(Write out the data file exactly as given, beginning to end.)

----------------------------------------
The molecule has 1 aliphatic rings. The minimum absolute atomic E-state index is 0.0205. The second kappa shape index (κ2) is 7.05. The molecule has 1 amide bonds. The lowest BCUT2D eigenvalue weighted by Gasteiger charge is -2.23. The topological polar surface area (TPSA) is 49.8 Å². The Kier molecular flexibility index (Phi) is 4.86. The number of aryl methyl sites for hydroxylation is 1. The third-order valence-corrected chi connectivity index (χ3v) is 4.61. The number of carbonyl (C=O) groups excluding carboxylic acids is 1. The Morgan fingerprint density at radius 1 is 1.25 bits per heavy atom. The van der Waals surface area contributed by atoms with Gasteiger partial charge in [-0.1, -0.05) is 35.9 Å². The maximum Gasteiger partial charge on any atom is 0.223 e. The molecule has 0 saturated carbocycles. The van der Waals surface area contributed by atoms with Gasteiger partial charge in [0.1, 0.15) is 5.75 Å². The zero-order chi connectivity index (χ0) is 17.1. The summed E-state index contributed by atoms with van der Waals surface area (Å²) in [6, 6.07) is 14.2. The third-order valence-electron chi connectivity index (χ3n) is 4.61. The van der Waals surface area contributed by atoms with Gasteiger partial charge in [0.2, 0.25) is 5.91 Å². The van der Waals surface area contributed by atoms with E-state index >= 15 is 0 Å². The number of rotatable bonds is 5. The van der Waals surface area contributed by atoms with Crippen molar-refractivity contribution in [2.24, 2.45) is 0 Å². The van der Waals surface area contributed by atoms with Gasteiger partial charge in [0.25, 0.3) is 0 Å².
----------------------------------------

The molecule has 1 aliphatic rings. The minimum absolute atomic E-state index is 0.0205. The second kappa shape index (κ2) is 7.05. The molecule has 1 amide bonds. The lowest BCUT2D eigenvalue weighted by Gasteiger charge is -2.23. The topological polar surface area (TPSA) is 49.8 Å². The Kier molecular flexibility index (Phi) is 4.86. The number of aryl methyl sites for hydroxylation is 1. The third-order valence-corrected chi connectivity index (χ3v) is 4.61. The number of carbonyl (C=O) groups excluding carboxylic acids is 1. The Morgan fingerprint density at radius 1 is 1.25 bits per heavy atom. The van der Waals surface area contributed by atoms with Gasteiger partial charge in [-0.1, -0.05) is 35.9 Å². The maximum Gasteiger partial charge on any atom is 0.223 e. The molecule has 0 saturated carbocycles. The van der Waals surface area contributed by atoms with Gasteiger partial charge in [0.1, 0.15) is 5.75 Å². The zero-order chi connectivity index (χ0) is 17.1. The summed E-state index contributed by atoms with van der Waals surface area (Å²) in [6, 6.07) is 14.2. The third-order valence-electron chi connectivity index (χ3n) is 4.61. The van der Waals surface area contributed by atoms with Gasteiger partial charge in [0.2, 0.25) is 5.91 Å². The van der Waals surface area contributed by atoms with E-state index >= 15 is 0 Å². The number of rotatable bonds is 5. The van der Waals surface area contributed by atoms with Crippen molar-refractivity contribution in [2.24, 2.45) is 0 Å². The van der Waals surface area contributed by atoms with Gasteiger partial charge in [0.25, 0.3) is 0 Å².